Postviral olfactory loss

Otolaryngol Clin North Am. 2004 Dec;37(6):1159-66. doi: 10.1016/j.otc.2004.06.007.


A viral upper respiratory infection is one of the most commonly identified causes of olfactory loss, accounting for 20% to 30% of patients in most series. Given the ubiquitous nature of upper respiratory infections, it is not clear what predisposes some patients to develop this complication. Studies have demonstrated degenerative changes within the olfactory epithelium, the severity of which seems to correlate with the severity of olfactory loss. Although no available therapy has proved effective, long-term follow-up data have found that approximately two thirds of these patients eventually experience a significant improvement in their olfactory function.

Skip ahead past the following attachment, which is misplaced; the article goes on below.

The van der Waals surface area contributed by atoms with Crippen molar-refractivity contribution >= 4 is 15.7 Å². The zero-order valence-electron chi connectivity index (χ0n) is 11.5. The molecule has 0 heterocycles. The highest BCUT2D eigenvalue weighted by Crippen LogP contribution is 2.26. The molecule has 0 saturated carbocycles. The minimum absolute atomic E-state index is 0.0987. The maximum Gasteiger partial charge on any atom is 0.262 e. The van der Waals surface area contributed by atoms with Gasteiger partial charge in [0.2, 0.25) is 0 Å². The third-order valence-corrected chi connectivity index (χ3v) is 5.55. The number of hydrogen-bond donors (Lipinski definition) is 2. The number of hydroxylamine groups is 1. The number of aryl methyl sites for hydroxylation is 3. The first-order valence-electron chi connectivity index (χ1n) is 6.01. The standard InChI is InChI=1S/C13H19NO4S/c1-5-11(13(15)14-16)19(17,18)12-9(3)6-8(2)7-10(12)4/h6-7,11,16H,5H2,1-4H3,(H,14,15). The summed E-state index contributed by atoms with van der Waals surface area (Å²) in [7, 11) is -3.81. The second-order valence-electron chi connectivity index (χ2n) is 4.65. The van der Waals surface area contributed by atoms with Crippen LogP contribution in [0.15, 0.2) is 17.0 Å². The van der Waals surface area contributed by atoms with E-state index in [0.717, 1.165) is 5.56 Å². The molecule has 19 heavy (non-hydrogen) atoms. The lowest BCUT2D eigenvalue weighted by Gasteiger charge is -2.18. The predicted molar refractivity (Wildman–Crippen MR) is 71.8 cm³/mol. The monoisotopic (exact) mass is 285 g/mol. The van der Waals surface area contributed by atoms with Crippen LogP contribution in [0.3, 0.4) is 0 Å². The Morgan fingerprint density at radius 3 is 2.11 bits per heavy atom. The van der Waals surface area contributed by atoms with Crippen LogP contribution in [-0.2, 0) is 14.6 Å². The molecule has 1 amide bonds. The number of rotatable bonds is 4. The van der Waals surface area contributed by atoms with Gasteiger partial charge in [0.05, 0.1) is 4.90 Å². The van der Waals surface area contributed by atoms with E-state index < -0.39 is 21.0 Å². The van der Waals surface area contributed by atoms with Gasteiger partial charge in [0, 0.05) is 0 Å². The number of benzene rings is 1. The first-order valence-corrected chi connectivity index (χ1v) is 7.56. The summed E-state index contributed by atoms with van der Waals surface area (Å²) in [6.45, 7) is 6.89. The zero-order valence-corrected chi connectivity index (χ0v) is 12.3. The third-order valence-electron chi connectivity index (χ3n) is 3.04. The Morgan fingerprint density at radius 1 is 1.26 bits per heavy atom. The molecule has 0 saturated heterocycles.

Publication types

  • Review

MeSH terms

  • Acute Disease
  • Humans
  • Olfaction Disorders / diagnosis
  • Olfaction Disorders / physiopathology
  • Olfaction Disorders / virology*
  • Respiratory Tract Infections / physiopathology
  • Respiratory Tract Infections / virology*